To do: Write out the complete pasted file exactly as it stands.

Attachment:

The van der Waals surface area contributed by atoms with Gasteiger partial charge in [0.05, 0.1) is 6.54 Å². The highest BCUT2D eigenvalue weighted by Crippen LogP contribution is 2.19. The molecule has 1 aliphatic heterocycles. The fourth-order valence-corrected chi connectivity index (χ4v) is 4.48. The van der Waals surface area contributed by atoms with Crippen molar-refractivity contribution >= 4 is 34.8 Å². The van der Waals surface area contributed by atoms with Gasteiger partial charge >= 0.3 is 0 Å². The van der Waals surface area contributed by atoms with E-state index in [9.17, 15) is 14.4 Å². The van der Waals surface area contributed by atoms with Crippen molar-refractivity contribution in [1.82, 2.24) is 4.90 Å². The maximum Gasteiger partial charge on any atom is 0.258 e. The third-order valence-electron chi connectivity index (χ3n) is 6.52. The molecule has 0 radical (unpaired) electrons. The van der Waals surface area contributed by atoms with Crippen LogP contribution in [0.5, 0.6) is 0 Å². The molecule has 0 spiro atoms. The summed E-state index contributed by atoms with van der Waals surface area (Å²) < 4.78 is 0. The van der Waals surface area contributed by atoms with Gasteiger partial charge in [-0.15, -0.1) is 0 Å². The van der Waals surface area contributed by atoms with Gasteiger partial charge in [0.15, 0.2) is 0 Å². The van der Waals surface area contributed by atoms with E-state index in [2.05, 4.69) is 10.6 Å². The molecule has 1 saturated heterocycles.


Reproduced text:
The van der Waals surface area contributed by atoms with Gasteiger partial charge in [0.05, 0.1) is 6.54 Å². The highest BCUT2D eigenvalue weighted by Crippen LogP contribution is 2.19. The molecule has 1 aliphatic heterocycles. The fourth-order valence-corrected chi connectivity index (χ4v) is 4.48. The van der Waals surface area contributed by atoms with Crippen molar-refractivity contribution >= 4 is 34.8 Å². The van der Waals surface area contributed by atoms with Gasteiger partial charge >= 0.3 is 0 Å². The van der Waals surface area contributed by atoms with E-state index in [9.17, 15) is 14.4 Å². The van der Waals surface area contributed by atoms with Crippen molar-refractivity contribution in [1.82, 2.24) is 4.90 Å². The maximum Gasteiger partial charge on any atom is 0.258 e. The third-order valence-electron chi connectivity index (χ3n) is 6.52. The molecule has 0 radical (unpaired) electrons. The van der Waals surface area contributed by atoms with Crippen LogP contribution in [0.5, 0.6) is 0 Å². The molecule has 0 spiro atoms. The summed E-state index contributed by atoms with van der Waals surface area (Å²) < 4.78 is 0. The van der Waals surface area contributed by atoms with Gasteiger partial charge in [-0.15, -0.1) is 0 Å². The van der Waals surface area contributed by atoms with Gasteiger partial charge in [0.15, 0.2) is 0 Å². The van der Waals surface area contributed by atoms with E-state index in [2.05, 4.69) is 10.6 Å². The molecule has 1 saturated heterocycles.